This study examined reliability and validity of the Chinese version of the International Physical Activity Questionnaire–Long Form (IPAQ-LC) in Chinese seniors, including moderating effects of neighborhood walkability and socioeconomic status (SES) on reliability and validity. The IPAQ-LC was interviewer-administered (n = 96), accelerometer and 7-day walk-diary data were collected (n = 94), and the IPAC-LC was readministered (N = 92). Acceptable reliability was found for all measures of physical activity (PA) overall and across different types of neighborhood. Participants from highly walkable neighborhoods were more reliable at estimating walking for transport. Participants from low-SES areas were less reliable at estimating leisure-time PA and sitting but more reliable at estimating transport-related walking. IPAQ-LC walking was significantly related to light- but not moderate-intensity accelerometry-based PA. It was moderately to strongly related to a 7-day diary of walking. The data imply slow-paced walking, probably due to age, climate, and terrain. The findings suggest that the IPAQ-LC’s reliability and validity are acceptable in Chinese seniors.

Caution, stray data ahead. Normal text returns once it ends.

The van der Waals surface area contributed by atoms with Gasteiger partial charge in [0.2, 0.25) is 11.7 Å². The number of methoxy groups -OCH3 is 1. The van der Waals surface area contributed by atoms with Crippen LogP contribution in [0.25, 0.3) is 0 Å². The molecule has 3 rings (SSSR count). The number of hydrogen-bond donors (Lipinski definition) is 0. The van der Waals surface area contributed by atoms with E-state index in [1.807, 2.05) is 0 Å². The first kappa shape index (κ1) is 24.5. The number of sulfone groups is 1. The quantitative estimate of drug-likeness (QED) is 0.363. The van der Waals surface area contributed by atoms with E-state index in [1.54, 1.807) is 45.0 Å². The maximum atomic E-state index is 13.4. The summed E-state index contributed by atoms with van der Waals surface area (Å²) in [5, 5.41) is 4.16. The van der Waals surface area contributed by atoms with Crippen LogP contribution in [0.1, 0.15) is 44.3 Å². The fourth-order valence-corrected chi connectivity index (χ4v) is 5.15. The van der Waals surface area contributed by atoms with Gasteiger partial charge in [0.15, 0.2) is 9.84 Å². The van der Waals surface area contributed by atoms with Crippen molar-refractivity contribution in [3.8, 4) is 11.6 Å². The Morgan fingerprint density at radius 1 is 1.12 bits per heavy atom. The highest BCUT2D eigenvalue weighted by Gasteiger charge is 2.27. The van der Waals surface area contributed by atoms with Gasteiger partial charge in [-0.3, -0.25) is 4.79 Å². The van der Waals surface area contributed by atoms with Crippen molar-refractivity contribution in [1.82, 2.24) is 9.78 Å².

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Jacqueline Kerr, James F. Sallis, Neville Owen, Ilse De Bourdeaudhuij, Ester Cerin, Takemi Sugiyama, Rodrigo Reis, Olga Sarmiento, Karel Frömel, Josef Mitáš, Jens Troelsen, Lars Breum Christiansen, Duncan Macfarlane, Deborah Salvo, Grant Schofield, Hannah Badland, Francisco Guillen-Grima, Ines Aguinaga-Ontoso, Rachel Davey, Adrian Bauman, Brian Saelens, Chris Riddoch, Barbara Ainsworth, Michael Pratt, Tom Schmidt, Lawrence Frank, Marc Adams, Terry Conway, Kelli Cain, Delfien Van Dyck and Nicole Bracy